In sum, TCTC between Conservative and NDP. If the Liberals do manage to pull off a victory in this BC interior riding, that would be a HUGE breakthrough for the Liberal Party and certainly worthy of celebration in the Liberal camp.
07 07 27 binriso
Well im not from the area, but i am thinking 'who cares enough about an airport runway expansion enough to change their vote to CPC'? Id say that Hinton has the advantage but theres no way this can be called yet, with the CPC down do 27% in BC in the latest poll and in 3rd place its possible the NDP and Liberals could make some gains here.
07 07 18 D
Betty Hinton came through for the riding - $6.6m for airport runway expansion. It's going to be tough for Crawford or Sommerfeld to continue attacking Hinton for being a do-nothing MP.
07 05 10 J.R.
Changed my mind from NDP as a result of a poll published today in the Kamloops Daily News. Ken Sommerfeld for the Liberals has 35%, Betty Hinton, the Conservative incumbent is at 30% and the NDP, to my surprise, brings up a distant third at 24%.
07 04 20 J.R.
Betty Hinton may be an incumbent but she is not hard working. There is a ‘Where's Betty’ campaign started and a general consensus that she is asleep at the switch. Given the nomination of a week Liberal candidate, the NDP has a real shot at this one. If the Conservatives had a better candidate they could probably take the riding. With Betty Hinton I am not so sure.
07 04 12 Brian Appel
Any ideas that the NDP have about how they held this riding before and can win it again should be tossed out the window. Riis is gone and this riding is solidly blue. Hinton will have very little trouble here.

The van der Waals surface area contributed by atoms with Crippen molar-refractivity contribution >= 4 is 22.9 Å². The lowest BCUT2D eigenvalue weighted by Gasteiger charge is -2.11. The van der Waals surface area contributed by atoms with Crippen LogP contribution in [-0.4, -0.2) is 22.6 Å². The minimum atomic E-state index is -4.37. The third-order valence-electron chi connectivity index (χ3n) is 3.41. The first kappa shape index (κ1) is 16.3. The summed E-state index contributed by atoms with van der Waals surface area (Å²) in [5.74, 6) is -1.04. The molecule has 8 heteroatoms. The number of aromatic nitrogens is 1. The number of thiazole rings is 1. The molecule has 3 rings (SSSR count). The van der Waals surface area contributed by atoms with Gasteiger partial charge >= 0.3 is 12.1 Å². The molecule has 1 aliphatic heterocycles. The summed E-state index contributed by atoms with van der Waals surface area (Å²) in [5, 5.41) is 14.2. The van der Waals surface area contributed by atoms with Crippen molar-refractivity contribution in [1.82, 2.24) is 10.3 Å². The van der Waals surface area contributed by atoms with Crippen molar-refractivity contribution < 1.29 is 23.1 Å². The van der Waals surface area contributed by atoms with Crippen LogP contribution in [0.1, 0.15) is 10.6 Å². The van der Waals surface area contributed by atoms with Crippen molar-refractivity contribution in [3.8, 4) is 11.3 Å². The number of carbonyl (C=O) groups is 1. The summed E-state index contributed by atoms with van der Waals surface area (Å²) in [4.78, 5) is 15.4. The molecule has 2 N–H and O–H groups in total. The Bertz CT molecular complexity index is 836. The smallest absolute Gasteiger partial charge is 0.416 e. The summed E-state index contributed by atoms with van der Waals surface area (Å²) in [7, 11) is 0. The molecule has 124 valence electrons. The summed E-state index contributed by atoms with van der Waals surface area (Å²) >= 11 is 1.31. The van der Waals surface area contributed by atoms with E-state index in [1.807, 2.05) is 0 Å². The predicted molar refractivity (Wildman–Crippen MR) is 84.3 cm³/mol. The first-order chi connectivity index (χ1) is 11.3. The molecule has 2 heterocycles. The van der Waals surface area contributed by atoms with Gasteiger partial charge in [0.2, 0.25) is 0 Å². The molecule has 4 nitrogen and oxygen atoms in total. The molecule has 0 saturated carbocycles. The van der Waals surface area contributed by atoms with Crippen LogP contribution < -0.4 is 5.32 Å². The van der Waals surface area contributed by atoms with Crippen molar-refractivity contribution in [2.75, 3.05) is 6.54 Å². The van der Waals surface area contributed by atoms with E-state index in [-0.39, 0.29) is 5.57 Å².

07 04 11 Pundit
Incumbency will matter in this race. Betty Hinton is well known and is generally seen as a hard working. Yes partisans on the left hate her and can not stand the fact she is the MP, but that does not change her work ethic.
Nelson Riis held onto this riding for years because he was Nelson Riis, not because he was a New Democrat.
Betty Hinton has managed to get a consistent 21 000 or so votes. There is nothing to indicate that she is not going to win again, especially when the Conservatives are up in the polls and the NDP is doing badly in BC
07 04 02 M. Lunn
Betty Hinton definitely has the advantage, but with her support only around 40% here, she could potentially be vulnerable if either the NDP or Liberals choose a really strong candidate, but the chances of that happening are pretty low. Contrary to what some think, this is not a strong NDP riding, rather Riis Nielsen won based on his personal popularity. Provincially, neither of the two ridings went NDP and their provincial counterparts tend to do better than their federal counterparts. Likewise ever since Pierre Trudeau flipped the bird to a protester in Salmon Arm, the Liberals have been unable to be competitive east of the Pitt River and Surrey/Langley border.
07 03 31 Rey D.R.
This could be one of the few races in the BC Interior this election. True, the Conservatives are up in the national polls, but BC is a strange place that tends to buck national trends. Kamloops has a high number of union workers and elected NDP politicans in the past. Plus Hinton has been faced with large local upheveal over her inability to secure extra funding for the local airport expansion which has led to some local dissatisfaction with her as an MP. Also, Hinton's pluralities have been getting smaller each subsequent election. However, that being said, Hinton has a definte edge at this point once you factor in her 7 yrs. incumbency and general Conservative popularity, but at this point it remains TCTC.